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It's been baffling me how the "AnyCPU" feature in .NET works: It loads the executable as native 32-bit if the system is 32-bit, and as 64-bit if the system is 64-bit (which you can easily confirm with Task Manager). So obviously, this isn't impossible.

The question is, how exactly did Microsoft do this? Windows originally didn't know about the .NET framework, so the Windows PE Loader can't possibly look for any extra features in PE headers for the CLR header; this feature must have been added by some sort of kernel-mode extension. But the .NET framework seems to install no such thing... I'm at a complete loss at how the same executable can be native 32-bit and 64-bit at the same time, especially since a disassembly of mscoree.dll doesn't even show references to undocumented native functions.

Does anyone have any knowledge and/or reasonable guesses as to how this was done? It's obviously possible (so no saying things like "it's not possible"), and it makes me want to try to write a native cross-platform EXE...


Edit:

As a side note, consider how you can't run 32-bit executables in a 64-bit Windows PE environment... there's got to be some way to extend or modify the PE loader with some sort of "plugin", right?

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There are some programs (e.g. Process Explores) which do this my distributing a 32-bit executable which launches a 64-bit image if possible. E.g. is an "AnyCPU" executable ever anything but a 32-bit PE? – user166390 Jan 10 '11 at 3:55
    
@pst: I'm completely aware of those, but no, they're different. AnyCPU executables are 64-bit from the moment they start on 64-bit OS's -- there's no unpacking and there's nothing like "Let's JIT this bytecode code into 64-bit and then restart the 64-bit process." That's what leaves me baffled. – Mehrdad Jan 10 '11 at 3:59
up vote 5 down vote accepted

Your question is based on a misunderstanding. Here's the mistake:

Windows originally didn't know about the .NET framework

Actually, since Windows XP, Windows IS aware of the .NET executable format. And XP was the first version of Windows to support 64-bits.

So the PE header is marked 32-bit and the native import table references the 32 bit mscoree, which on Windows 2000 and earlier, causes 32-bit .NET to be loaded. DllMain for mscoree starts JITting the application code and modifies the entrypoint for the main application.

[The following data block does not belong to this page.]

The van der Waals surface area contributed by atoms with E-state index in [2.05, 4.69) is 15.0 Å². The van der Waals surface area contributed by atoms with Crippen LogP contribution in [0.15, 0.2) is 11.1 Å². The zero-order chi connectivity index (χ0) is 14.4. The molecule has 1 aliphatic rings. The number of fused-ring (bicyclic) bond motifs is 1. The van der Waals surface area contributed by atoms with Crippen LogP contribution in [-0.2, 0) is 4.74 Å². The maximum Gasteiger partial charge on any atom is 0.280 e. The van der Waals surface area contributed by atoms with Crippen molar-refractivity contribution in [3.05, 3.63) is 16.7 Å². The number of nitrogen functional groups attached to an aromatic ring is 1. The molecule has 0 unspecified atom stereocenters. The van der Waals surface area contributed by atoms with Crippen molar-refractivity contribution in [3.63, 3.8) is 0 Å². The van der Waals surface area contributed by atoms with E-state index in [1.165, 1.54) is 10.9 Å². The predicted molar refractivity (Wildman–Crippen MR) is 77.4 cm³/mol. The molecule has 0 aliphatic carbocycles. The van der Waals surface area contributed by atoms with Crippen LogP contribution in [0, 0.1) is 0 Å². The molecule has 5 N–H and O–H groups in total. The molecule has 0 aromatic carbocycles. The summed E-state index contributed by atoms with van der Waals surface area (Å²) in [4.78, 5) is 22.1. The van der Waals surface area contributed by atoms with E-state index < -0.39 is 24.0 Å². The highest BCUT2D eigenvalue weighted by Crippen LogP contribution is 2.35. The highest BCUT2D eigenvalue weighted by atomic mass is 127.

Windows XP and later, being aware of the .NET metadata, recognizes that it is AnyCPU and loads the appropriate framework.

Here's probably more than you ever wanted to know about the process.

So no, there is no native AnyCPU exe. Although you can embed a 16-bit DOS program in a 32-bit PE, you can't have a combined 32-bit and 64-bit .exe

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Didn't the .NET framework come out after the release of XP (at least, that's what I thought I remembered)? I thought XP was released in 2001 and .NET in 2002... – Mehrdad Jan 10 '11 at 4:15
    
@Lambert: The development periods overlapped, .NET development started something like 5 years before the initial release in 2002, so Microsoft has plenty of time to put the hooks into XP. And as I said, Windows 2000 is only 32-bit. Anyway, it's the release date of Windows XP 64-bit edition, several years later, that you should be considering, since it's the first version that needed this "magic". – Ben Voigt Jan 10 '11 at 4:17
    
Ah... that explains it. (And yeah, sorry I removed the Windows 2000 part about my comment right before you posted, since I remembered it didn't have 64-bit.) Not the answer I was looking for, but definitely seems correct; thanks! :) – Mehrdad Jan 10 '11 at 4:21
    
@Lambert: Added two links you might enjoy reading for further details. – Ben Voigt Jan 10 '11 at 4:29
    
@Ben: I'd already read the first link, but the second one was new. At first I thought this was going to tell me about the WOW64 thunks and all that, and good thing I didn't complain about already knowing those because the .NET information was definitely new and useful. Thanks for posting these! Wish I could give another +1. :) – Mehrdad Jan 10 '11 at 4:40

You actually can have x64 code in an x86 executable if the system has a WOW64 emulation layer (Windows Vista+, dunno about XP). http://vxheavens.com/lib/vrg02.html

I have tested this technique and it works on Win7 as well as WinVista. I wrote a little stub in assembly to resolve imports and load up some C code that was compiled for AMD64.

Microsoft just says you can't transition back and forth because they might change it, but I doubt this will change until the underlying architecture changes to allow something like 128 bit to run as well... at that point I doubt WOW64 will be around :), WOW128 ftl.

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+1 OMG that's SO awesome! :D thanks for sharing it! – Mehrdad Mar 4 '11 at 19:50

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